"Just a little sheep dip. Panacea for all stomach ailments." Mae West

2010-05-07-sheep_dip_on_grill.jpgIf you say you don't like lamb, you probably really mean you don't like the preparation of lamb you were served. If you have never savored the rich, tender, beefy (never gamey) flavor of a lamb loin chop, you are missing what I consider to be the best nugget of red meat in the world. Period. Really. No cow.

Loin chops are the porterhouse steaks of the lamb, with a T-bone separating the strip steak on one side and the filet mignon on the other. But they are a lot smaller than beef porterhouses. The best, cut 1.5 to 2" thick, are no bigger than a child's fist.

Lamb is a traditional spring dish, and this recipe uses an extremely quick and easy marinade and cooking technique. The marinade, I call it my Sheep Dip, is great on all cuts of lamb including rack, leg, and kabobs. If you don't think you like lamb, try this and you may swear off beef for life. The output is amazingly flavorful and tender and juicy and succulent and...

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fiddleheadsalardThese curlicue-shaped fiddlehead greens are a specialty of the forest. They are actually fern fronds. Fiddleheads have such a short season since they're picked before the ferns have a chance to unfurl their fronds. They're definitely a specialty that you'll only see sold in farmers' markets and served in restaurants as a special dish of the evening. Rather expensive, fiddleheads are still worth buying, because a little does go a long way. Just a handful can add interest to salads or side dishes.

Fiddleheads are just plain fun to look at. Their flavor is like that of asparagus or green beans, very fresh and crisp if cooked just right. It is recommended that fiddleheads be cooked for about 10 to 15 minutes to kill any toxins, but I've never had a problem with them cooked for a shorter amount of time. Before cooking, I like to trim any brown area from the stem and soak the fiddleheads in a few changes of water. Then just boil or steam them until tender. Shock in ice water to preserve the bright green color. The fronds can then be used in salads or sauteed with onions or garlic for simple side dish.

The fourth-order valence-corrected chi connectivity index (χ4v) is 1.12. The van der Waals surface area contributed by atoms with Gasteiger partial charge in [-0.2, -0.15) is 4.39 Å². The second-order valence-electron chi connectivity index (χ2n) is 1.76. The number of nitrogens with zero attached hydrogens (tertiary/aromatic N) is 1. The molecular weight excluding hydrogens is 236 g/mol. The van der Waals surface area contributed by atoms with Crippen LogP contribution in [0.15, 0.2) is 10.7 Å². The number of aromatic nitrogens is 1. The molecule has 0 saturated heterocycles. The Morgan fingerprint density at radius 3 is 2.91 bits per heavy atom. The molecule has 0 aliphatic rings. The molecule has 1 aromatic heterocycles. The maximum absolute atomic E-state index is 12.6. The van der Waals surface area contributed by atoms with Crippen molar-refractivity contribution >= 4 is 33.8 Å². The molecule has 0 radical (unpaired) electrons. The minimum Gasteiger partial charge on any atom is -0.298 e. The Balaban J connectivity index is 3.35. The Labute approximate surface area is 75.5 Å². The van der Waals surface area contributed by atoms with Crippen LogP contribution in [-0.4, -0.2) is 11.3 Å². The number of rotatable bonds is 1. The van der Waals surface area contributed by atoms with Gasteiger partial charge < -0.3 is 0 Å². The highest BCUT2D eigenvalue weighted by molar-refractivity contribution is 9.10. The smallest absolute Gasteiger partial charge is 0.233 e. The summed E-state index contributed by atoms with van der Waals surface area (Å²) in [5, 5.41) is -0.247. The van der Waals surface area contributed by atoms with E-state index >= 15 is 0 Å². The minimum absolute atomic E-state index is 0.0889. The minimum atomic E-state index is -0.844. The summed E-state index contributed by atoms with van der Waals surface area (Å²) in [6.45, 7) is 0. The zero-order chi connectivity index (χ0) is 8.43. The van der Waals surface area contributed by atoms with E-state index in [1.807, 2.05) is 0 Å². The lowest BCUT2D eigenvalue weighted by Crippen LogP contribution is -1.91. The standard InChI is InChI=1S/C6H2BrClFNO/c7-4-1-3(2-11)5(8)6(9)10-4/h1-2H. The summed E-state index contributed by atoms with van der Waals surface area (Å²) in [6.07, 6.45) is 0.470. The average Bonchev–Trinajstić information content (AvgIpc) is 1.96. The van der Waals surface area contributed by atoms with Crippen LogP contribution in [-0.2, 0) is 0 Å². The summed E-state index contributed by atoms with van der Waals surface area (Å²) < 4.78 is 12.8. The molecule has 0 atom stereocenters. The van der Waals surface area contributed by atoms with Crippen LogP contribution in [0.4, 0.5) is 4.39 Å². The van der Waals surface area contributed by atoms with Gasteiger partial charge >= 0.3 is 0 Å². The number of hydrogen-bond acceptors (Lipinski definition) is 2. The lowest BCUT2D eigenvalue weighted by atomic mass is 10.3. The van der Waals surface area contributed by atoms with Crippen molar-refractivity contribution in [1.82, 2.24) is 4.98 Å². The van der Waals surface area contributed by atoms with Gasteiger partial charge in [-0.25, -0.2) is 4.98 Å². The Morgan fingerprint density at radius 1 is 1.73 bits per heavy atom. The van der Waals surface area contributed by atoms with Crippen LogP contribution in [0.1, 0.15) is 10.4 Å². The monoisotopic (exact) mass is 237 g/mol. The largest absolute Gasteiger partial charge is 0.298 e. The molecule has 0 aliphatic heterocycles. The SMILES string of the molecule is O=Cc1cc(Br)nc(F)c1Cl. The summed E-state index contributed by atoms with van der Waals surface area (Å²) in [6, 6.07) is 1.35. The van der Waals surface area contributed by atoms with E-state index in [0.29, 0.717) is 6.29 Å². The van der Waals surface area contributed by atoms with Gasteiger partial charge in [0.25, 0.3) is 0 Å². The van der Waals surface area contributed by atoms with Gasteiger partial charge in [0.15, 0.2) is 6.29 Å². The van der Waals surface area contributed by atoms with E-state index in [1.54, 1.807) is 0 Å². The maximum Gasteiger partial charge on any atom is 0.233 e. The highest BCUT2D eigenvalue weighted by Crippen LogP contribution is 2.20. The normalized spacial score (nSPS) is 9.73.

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heartsofromaineGoing out to eat has many pleasures, not the least of which is learning a new trick to add to your own repertoire at home.

Recently at Il Fornaio, during the Lazio Regionale, we had Lattuga Romana alla Griglia or lightly grilled hearts of romaine topped with shaved pecorino pepato and Il Fornaio's creamy house dressing.

The rest of the menu was terrific, but the real stand out was the deceptively simple grilled hearts of romaine.

The dish is easy to make at home. So easy, in fact, you can serve it on the spur of the moment because it takes barely fifteen minutes to prepare.

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pastasalad.jpg Who doesn't love a good tangy pasta salad?  I have tried many, many recipes over the years and I have to say I like the idea of antipasto meets pasta salad.

Every bite is something different, I love that; crunchy cucumbers, salami, artichoke hearts, kalmata olives and especially the smoked mozzarella.  It's quite the yum factor.

This salad is best when made and dressed a day ahead so the flavors can marinate.  If you don't have the time to do that, adding a generous splash of red wine vinegar just before serving gives the salad the same bright, tangy flavor.

Make it now or for an upcoming picnic. You will love it.

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asparagustomsThings we didn’t know about asparagus:

  • That is has male and female flowers on separate plants, although occasionally hermaphrodite flowers bloom.
  • That South Korean scientists claim it’s an excellent hangover cure.
  • That it’s long been thought of as a safeguard against gout.
  • That warm water from asparagus cooking may help heal blemishes on the face.
  • That it’s a source of energy.
  • That it may be beneficial as a laxative.

That according to The Perfumed Garden of Sensual Delight by Muḥammad ibn Muḥammad al-Nafzawi published in the 15th Century in Arabic and first translated to English from the French edition by Sir Richard Francis Burton, it has aphrodisiac effects.

And giving credit where credit is due, all of these facts were learned from Wikipedia and (official disclaimer) in some instances, there’s a peg that says “citation needed”. Having said that, we love asparagus. Back in the day when it was always served with Hollandaise Sauce to it’s more modern versions – asparagus soup; served cold with a balsamic vinaigrette; served warm with butter and lemon. It’s elegant and festive and since it’s spring, it’s also in season.

Spring Asparagus Soup | Asparagus Cheese Puffs | Spring Salad with Asparagus and Snow Peas

Grilled Asparagus Salad with POM Vinaigrette | Shaved Asparagus Salad | Cold Poached Asparagus with Basil Mayonnaise | Roasted Asparagus & Grape Tomatoes with Crumbled Feta | Roasted Asparagus with Sage Infused Brown Butter | Sauteed Asparagus with Hazelnut Crumble

Italian Asparagus, Mushroom, and Parmesan Frittata | Asparagus, Bacon, and Cheese Quiche